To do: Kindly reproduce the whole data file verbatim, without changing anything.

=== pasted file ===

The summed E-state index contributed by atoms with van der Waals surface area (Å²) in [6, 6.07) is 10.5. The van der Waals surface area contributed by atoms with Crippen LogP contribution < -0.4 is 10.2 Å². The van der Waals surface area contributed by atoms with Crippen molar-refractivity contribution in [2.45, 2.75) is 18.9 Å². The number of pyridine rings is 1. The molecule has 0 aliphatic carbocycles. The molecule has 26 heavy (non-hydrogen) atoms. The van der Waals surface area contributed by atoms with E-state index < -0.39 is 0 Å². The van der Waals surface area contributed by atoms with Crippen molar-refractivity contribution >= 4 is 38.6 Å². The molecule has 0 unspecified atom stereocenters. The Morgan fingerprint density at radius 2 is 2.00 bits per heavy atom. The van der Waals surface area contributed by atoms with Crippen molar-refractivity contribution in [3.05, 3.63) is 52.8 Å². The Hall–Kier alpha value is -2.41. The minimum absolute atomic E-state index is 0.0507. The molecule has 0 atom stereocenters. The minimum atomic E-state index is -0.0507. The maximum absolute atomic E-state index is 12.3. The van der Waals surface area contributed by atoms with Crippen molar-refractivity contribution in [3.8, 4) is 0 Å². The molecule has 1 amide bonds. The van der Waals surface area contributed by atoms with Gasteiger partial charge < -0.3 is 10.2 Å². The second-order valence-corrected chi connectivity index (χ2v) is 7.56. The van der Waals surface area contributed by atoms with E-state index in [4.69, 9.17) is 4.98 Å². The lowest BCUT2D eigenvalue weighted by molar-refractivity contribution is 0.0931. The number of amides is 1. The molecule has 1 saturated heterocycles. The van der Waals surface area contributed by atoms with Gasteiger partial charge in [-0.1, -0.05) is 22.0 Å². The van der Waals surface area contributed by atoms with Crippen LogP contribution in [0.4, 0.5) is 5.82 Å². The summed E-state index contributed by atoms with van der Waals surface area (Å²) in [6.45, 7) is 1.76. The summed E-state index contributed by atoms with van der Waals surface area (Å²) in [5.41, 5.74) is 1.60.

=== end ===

The summed E-state index contributed by atoms with van der Waals surface area (Å²) in [6, 6.07) is 10.5. The van der Waals surface area contributed by atoms with Crippen LogP contribution < -0.4 is 10.2 Å². The van der Waals surface area contributed by atoms with Crippen molar-refractivity contribution in [2.45, 2.75) is 18.9 Å². The number of pyridine rings is 1. The molecule has 0 aliphatic carbocycles. The molecule has 26 heavy (non-hydrogen) atoms. The van der Waals surface area contributed by atoms with E-state index < -0.39 is 0 Å². The van der Waals surface area contributed by atoms with Crippen molar-refractivity contribution >= 4 is 38.6 Å². The molecule has 0 unspecified atom stereocenters. The Morgan fingerprint density at radius 2 is 2.00 bits per heavy atom. The van der Waals surface area contributed by atoms with Crippen molar-refractivity contribution in [3.05, 3.63) is 52.8 Å². The Hall–Kier alpha value is -2.41. The minimum absolute atomic E-state index is 0.0507. The molecule has 0 atom stereocenters. The minimum atomic E-state index is -0.0507. The maximum absolute atomic E-state index is 12.3. The van der Waals surface area contributed by atoms with Crippen molar-refractivity contribution in [3.8, 4) is 0 Å². The molecule has 1 amide bonds. The van der Waals surface area contributed by atoms with Gasteiger partial charge < -0.3 is 10.2 Å². The second-order valence-corrected chi connectivity index (χ2v) is 7.56. The van der Waals surface area contributed by atoms with E-state index in [4.69, 9.17) is 4.98 Å². The lowest BCUT2D eigenvalue weighted by molar-refractivity contribution is 0.0931. The number of amides is 1. The molecule has 1 saturated heterocycles. The van der Waals surface area contributed by atoms with Gasteiger partial charge in [-0.1, -0.05) is 22.0 Å². The van der Waals surface area contributed by atoms with Crippen LogP contribution in [0.4, 0.5) is 5.82 Å². The summed E-state index contributed by atoms with van der Waals surface area (Å²) in [6.45, 7) is 1.76. The summed E-state index contributed by atoms with van der Waals surface area (Å²) in [5.41, 5.74) is 1.60.